Rescission—failure to obtain landlord’s consent
Rescission—failure to obtain landlord’s consent

The following Property practice note provides comprehensive and up to date legal information covering:

  • Rescission—failure to obtain landlord’s consent
  • Standard Conditions of Sale
  • Standard Commercial Property Conditions (Second Edition)
  • Standard Commercial Property Conditions (Third Edition)
  • Consent in principle
  • Limited window

While this Practice Note primarily covers commercial property matters, it also touches on residential considerations.

Standard Conditions of Sale


  1. a contract for the sale of leasehold property incorporates the Standard Conditions of Sale (Fifth Edition): Encyclopaedia of Forms and Precedents [421] (SCs), and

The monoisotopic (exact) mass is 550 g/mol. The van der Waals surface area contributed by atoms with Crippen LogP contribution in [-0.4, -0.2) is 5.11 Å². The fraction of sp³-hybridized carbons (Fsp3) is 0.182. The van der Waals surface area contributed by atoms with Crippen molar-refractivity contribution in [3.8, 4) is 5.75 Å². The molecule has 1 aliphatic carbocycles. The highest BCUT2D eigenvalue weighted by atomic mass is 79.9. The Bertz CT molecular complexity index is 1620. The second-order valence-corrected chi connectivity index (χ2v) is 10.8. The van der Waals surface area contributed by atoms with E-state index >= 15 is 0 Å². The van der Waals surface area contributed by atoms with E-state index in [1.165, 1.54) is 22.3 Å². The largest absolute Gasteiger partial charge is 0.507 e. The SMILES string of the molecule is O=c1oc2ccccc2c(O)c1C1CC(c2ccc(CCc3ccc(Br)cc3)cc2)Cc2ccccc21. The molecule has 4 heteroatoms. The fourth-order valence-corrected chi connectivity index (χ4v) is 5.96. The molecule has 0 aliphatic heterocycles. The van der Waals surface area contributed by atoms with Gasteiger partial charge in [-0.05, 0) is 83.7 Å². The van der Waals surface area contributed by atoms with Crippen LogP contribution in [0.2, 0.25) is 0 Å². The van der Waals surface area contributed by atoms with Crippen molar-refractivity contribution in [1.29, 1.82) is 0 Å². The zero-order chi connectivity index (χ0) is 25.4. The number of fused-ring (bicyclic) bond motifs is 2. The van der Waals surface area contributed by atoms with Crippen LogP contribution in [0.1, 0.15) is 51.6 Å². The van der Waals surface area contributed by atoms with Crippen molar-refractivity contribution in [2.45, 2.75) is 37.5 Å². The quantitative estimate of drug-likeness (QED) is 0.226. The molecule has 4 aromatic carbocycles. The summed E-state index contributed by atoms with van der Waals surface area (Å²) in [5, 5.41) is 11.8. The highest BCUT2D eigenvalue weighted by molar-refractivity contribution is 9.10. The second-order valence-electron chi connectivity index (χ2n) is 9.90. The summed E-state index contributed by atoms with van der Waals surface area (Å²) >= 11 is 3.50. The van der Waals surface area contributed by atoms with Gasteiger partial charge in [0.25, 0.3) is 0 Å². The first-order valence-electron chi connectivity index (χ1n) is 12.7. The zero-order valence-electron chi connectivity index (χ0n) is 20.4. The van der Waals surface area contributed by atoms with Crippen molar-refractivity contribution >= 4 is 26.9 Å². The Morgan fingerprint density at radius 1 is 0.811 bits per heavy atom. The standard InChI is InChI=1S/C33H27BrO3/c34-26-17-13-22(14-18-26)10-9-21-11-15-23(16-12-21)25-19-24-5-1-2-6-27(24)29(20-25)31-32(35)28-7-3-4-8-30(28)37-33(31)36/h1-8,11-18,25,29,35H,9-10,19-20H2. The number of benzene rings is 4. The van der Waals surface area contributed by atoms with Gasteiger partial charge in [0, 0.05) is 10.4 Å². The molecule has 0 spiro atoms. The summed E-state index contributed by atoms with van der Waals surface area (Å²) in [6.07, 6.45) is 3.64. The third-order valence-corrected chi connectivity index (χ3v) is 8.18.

2. the lease requires the landlord’s consent to an assignment

The SCs set out an express right to rescind in certain circumstances.

SC 8.3.3 provides:

‘Unless he is in breach of his obligation under condition 8.3.2 [the seller’s obligation to apply for the consent], either party may rescind the contract by notice to the other party if three working days before completion date (or before a later date on which the parties have agreed to complete the contract):

(a) the consent has not been given, or

(b) the consent has been given subject to a condition to which a party reasonably objects. In that case, neither party is to be treated as in breach of contract and condition 7.1.2 applies [ie if either party rescinds in that context the buyer’s deposit must be returned with accrued interest].’

This leaves room for disagreement over the type of condition to which either party might reasonably object. The landlord's consent does not have to have been unreasonably withheld on the basis that the condition is outside the terms of the section 19(1A) of the Landlord and Tenant Act 1927 (LTA 1927)

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